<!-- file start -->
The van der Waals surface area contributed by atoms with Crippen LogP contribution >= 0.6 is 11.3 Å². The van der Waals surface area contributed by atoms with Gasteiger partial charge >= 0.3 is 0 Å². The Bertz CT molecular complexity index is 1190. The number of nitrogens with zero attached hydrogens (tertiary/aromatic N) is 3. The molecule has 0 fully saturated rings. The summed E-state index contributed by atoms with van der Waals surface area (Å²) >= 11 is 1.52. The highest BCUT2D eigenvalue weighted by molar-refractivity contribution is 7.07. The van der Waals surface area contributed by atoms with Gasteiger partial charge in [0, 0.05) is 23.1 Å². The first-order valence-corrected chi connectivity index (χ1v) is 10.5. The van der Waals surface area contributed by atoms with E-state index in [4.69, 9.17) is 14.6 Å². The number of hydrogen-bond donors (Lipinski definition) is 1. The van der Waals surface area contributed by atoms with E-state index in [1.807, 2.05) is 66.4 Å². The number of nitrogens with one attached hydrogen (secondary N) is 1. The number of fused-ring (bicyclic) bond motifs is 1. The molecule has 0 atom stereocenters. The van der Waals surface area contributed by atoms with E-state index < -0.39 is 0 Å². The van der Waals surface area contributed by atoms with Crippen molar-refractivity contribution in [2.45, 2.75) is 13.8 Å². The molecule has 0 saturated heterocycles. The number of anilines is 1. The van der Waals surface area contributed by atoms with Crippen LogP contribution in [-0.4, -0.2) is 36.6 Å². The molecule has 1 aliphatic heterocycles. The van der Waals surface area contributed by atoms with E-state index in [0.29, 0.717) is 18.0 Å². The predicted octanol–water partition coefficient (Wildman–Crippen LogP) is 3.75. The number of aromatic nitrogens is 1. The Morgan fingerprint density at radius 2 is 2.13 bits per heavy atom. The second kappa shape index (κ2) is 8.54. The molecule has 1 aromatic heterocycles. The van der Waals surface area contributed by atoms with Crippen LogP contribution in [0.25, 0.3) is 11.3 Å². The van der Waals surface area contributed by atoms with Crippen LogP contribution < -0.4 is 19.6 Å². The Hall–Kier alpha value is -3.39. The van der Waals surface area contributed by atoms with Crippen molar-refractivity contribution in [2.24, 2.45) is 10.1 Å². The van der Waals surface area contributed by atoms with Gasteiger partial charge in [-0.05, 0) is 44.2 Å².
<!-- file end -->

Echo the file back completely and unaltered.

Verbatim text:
The van der Waals surface area contributed by atoms with Crippen LogP contribution >= 0.6 is 11.3 Å². The van der Waals surface area contributed by atoms with Gasteiger partial charge >= 0.3 is 0 Å². The Bertz CT molecular complexity index is 1190. The number of nitrogens with zero attached hydrogens (tertiary/aromatic N) is 3. The molecule has 0 fully saturated rings. The summed E-state index contributed by atoms with van der Waals surface area (Å²) >= 11 is 1.52. The highest BCUT2D eigenvalue weighted by molar-refractivity contribution is 7.07. The van der Waals surface area contributed by atoms with Gasteiger partial charge in [0, 0.05) is 23.1 Å². The first-order valence-corrected chi connectivity index (χ1v) is 10.5. The van der Waals surface area contributed by atoms with E-state index in [4.69, 9.17) is 14.6 Å². The number of hydrogen-bond donors (Lipinski definition) is 1. The van der Waals surface area contributed by atoms with E-state index in [1.807, 2.05) is 66.4 Å². The number of nitrogens with one attached hydrogen (secondary N) is 1. The number of fused-ring (bicyclic) bond motifs is 1. The molecule has 0 atom stereocenters. The van der Waals surface area contributed by atoms with E-state index < -0.39 is 0 Å². The van der Waals surface area contributed by atoms with Crippen molar-refractivity contribution in [2.45, 2.75) is 13.8 Å². The molecule has 0 saturated heterocycles. The number of anilines is 1. The van der Waals surface area contributed by atoms with Crippen LogP contribution in [-0.4, -0.2) is 36.6 Å². The molecule has 1 aliphatic heterocycles. The van der Waals surface area contributed by atoms with E-state index in [0.29, 0.717) is 18.0 Å². The predicted octanol–water partition coefficient (Wildman–Crippen LogP) is 3.75. The number of aromatic nitrogens is 1. The Morgan fingerprint density at radius 2 is 2.13 bits per heavy atom. The second kappa shape index (κ2) is 8.54. The molecule has 1 aromatic heterocycles. The van der Waals surface area contributed by atoms with Crippen LogP contribution in [0.25, 0.3) is 11.3 Å². The van der Waals surface area contributed by atoms with Crippen LogP contribution < -0.4 is 19.6 Å². The Hall–Kier alpha value is -3.39. The van der Waals surface area contributed by atoms with Crippen molar-refractivity contribution in [2.24, 2.45) is 10.1 Å². The van der Waals surface area contributed by atoms with Gasteiger partial charge in [-0.05, 0) is 44.2 Å².